Virtual Dissection Table Shows the Future of Medical Education



(TNS) – The future of medical education looms in the corner of a small classroom at Battle Ground High School.

Reminiscent of the infamous monoliths from “2001: A Space Odyssey”, the anatomy table is a new technology that allows students to perform virtual dissections and view detailed analyzes of cadavers and various organs.

“This thing is crazy,” said health science teacher Tracee Godfrey. “It’s smarter than me, I swear.”

Nearly seven feet tall when propped up vertically, the device’s touchscreen can be used to take a close look at actual body scans that have been donated to science. Students can see the different layers of human anatomy, from the maze-like nervous system to the skeleton. Since the scans are of real bodies, they present a much more realistic variation in health than the overly perfect visualizations of the human body that are often used in classes.

Not only that, but the device has scans of individual organs that can be animated, displaying what our heart looks like, for example, when we’re resting versus when we’re exercising.

Using a smaller device called a pulse oximeter, the students took a visiting reporter’s heart rate and set the heart on the screen to beat at the same speed to better visualize.

“It helps us think about what our body is telling us,” Godfrey said. “In his case, his heart rate is 93 beats per minute, which makes me think he’s nervous, or maybe he’s had too much coffee.”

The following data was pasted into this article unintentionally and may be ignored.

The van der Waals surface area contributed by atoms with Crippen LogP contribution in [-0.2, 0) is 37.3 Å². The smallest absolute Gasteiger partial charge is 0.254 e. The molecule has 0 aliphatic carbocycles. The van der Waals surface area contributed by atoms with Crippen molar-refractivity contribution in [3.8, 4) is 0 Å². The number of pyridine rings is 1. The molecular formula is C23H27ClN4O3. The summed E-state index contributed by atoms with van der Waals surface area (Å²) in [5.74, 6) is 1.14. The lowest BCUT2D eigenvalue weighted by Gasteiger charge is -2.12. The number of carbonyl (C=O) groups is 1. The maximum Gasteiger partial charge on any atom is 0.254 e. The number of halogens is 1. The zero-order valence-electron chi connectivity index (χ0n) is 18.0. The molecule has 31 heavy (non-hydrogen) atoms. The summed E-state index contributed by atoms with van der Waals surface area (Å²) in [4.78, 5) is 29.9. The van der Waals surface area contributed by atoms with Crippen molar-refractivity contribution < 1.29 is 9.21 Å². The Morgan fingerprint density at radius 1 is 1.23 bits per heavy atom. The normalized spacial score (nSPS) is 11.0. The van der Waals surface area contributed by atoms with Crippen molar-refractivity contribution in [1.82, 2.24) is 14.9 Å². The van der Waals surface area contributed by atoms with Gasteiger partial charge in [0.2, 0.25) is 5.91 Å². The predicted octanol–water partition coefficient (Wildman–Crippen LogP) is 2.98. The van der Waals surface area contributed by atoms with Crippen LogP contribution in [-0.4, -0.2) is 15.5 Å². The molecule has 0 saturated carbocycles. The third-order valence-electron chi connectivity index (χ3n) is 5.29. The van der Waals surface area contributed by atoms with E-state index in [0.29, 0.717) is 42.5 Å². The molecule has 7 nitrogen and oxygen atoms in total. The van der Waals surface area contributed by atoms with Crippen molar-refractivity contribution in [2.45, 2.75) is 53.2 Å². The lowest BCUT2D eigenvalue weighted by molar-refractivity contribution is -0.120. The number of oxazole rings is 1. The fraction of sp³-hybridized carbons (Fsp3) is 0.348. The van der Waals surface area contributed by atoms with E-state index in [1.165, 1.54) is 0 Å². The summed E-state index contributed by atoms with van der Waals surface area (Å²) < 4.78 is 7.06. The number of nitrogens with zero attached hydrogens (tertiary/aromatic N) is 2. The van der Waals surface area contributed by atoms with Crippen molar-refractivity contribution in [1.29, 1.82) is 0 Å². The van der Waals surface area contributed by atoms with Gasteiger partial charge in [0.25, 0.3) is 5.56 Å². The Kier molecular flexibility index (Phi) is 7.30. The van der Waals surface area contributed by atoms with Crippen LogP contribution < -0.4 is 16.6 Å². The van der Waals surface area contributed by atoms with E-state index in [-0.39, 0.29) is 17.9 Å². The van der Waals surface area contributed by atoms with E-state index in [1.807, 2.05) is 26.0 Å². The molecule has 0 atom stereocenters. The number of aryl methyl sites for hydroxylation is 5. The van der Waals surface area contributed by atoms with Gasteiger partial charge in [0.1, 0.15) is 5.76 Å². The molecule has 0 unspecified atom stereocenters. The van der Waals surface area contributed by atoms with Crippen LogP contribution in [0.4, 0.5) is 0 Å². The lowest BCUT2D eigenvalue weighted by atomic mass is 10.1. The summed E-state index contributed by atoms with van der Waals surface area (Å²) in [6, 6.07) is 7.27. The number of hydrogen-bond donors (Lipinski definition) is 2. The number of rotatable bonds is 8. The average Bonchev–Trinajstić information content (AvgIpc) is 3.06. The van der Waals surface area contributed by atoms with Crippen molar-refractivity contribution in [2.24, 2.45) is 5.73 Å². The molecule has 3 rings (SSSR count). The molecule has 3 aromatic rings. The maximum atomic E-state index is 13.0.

The latter was probably the case.

Battle Ground Public Schools purchased two anatomy tables in July 2020 to support vocational and technical students in advanced health sciences, animal sciences, and forensic sciences at high schools in Battle Ground and the Meadows.

Prior to this year, Godfrey said the advanced health science career path struggled to attract interested students. Since the table was introduced at the start of this school year, however, students are already saying it has helped transform both their passion for and understanding of the field.

“Before taking this course, I knew next to nothing,” said sophomore Gigi Slaton-Benson. “I didn’t even know about the program a few years ago.”

Slaton-Benson’s mother works as a postpartum nurse. Since diving into the program, Slaton-Benson’s understanding and fascination with her mother’s work has exploded.

“It’s so interesting to me, I want to get into it,” she said.

Holding a plastic model of the heart and comparing it to the detail of the LCD screen, Godfrey jokes that it’s no wonder the level of learning has seen such change day and night.

In addition to the table, the classroom gained several other mannequins and hospital beds to allow health science students to simulate various medical situations and emergencies. On a normal day, students cycle through the stations

“Even if they don’t go to medical school, they will still be able to figure out if something is wrong with themselves or with a family member,” Godfrey said, pointing to the group of students who had become busy discussing the health of a virtual kidney on screen.

Many students in Godfrey’s class are part of a group called Health Occupations Students of America, or HOSA, for short. As a club, students create posters that raise awareness of specific conditions or illnesses and sometimes participate in community benefits like blood drives.

“The most important thing we do is inform,” said sophomore Gabriela Garcia. “We’re still kids, but we’ve worked with colleges on our interests. It supports all types of medical interests.”

As word spreads of the program contributions provided by the anatomy table, Godfrey hopes enrollment in his class and similar programs will increase.

“They know how to use technology better than me, it’s humbling,” she said. “But it provides a very easily viewable app. You can see the light bulbs go off in their heads.”

©2022 The Columbian (Vancouver, Washington). Distributed by Tribune Content Agency, LLC.

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